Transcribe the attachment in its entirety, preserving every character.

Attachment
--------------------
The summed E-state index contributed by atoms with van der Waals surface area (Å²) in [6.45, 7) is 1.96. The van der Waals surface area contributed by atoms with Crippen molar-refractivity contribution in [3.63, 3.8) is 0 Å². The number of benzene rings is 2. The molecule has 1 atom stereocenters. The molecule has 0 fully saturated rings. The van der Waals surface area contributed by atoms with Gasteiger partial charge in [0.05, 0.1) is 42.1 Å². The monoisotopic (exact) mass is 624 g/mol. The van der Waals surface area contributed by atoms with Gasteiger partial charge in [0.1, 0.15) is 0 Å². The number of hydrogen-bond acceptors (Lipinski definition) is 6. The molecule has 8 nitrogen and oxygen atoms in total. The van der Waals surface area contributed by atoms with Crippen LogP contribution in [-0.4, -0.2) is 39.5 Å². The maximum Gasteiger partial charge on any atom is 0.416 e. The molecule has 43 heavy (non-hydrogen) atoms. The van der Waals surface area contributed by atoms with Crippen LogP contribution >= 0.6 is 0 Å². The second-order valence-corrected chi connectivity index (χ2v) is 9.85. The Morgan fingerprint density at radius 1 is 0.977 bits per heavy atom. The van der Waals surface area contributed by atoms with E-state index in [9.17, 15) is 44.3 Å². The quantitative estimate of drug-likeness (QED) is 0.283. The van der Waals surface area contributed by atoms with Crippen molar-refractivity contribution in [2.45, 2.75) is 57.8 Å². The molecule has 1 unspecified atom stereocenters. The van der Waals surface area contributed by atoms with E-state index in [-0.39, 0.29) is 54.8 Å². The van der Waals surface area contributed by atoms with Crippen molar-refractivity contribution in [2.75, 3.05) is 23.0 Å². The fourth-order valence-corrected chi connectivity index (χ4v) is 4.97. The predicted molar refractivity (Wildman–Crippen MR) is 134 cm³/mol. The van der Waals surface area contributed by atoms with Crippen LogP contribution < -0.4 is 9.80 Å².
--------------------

The summed E-state index contributed by atoms with van der Waals surface area (Å²) in [6.45, 7) is 1.96. The van der Waals surface area contributed by atoms with Crippen molar-refractivity contribution in [3.63, 3.8) is 0 Å². The number of benzene rings is 2. The molecule has 1 atom stereocenters. The molecule has 0 fully saturated rings. The van der Waals surface area contributed by atoms with Gasteiger partial charge in [0.05, 0.1) is 42.1 Å². The monoisotopic (exact) mass is 624 g/mol. The van der Waals surface area contributed by atoms with Gasteiger partial charge in [0.1, 0.15) is 0 Å². The number of hydrogen-bond acceptors (Lipinski definition) is 6. The molecule has 8 nitrogen and oxygen atoms in total. The van der Waals surface area contributed by atoms with Crippen LogP contribution in [-0.4, -0.2) is 39.5 Å². The maximum Gasteiger partial charge on any atom is 0.416 e. The molecule has 43 heavy (non-hydrogen) atoms. The van der Waals surface area contributed by atoms with Crippen LogP contribution >= 0.6 is 0 Å². The second-order valence-corrected chi connectivity index (χ2v) is 9.85. The Morgan fingerprint density at radius 1 is 0.977 bits per heavy atom. The van der Waals surface area contributed by atoms with E-state index in [9.17, 15) is 44.3 Å². The quantitative estimate of drug-likeness (QED) is 0.283. The van der Waals surface area contributed by atoms with Crippen molar-refractivity contribution in [2.45, 2.75) is 57.8 Å². The molecule has 1 unspecified atom stereocenters. The van der Waals surface area contributed by atoms with E-state index in [-0.39, 0.29) is 54.8 Å². The van der Waals surface area contributed by atoms with Crippen molar-refractivity contribution in [2.75, 3.05) is 23.0 Å². The fourth-order valence-corrected chi connectivity index (χ4v) is 4.97. The predicted molar refractivity (Wildman–Crippen MR) is 134 cm³/mol. The van der Waals surface area contributed by atoms with Crippen LogP contribution < -0.4 is 9.80 Å².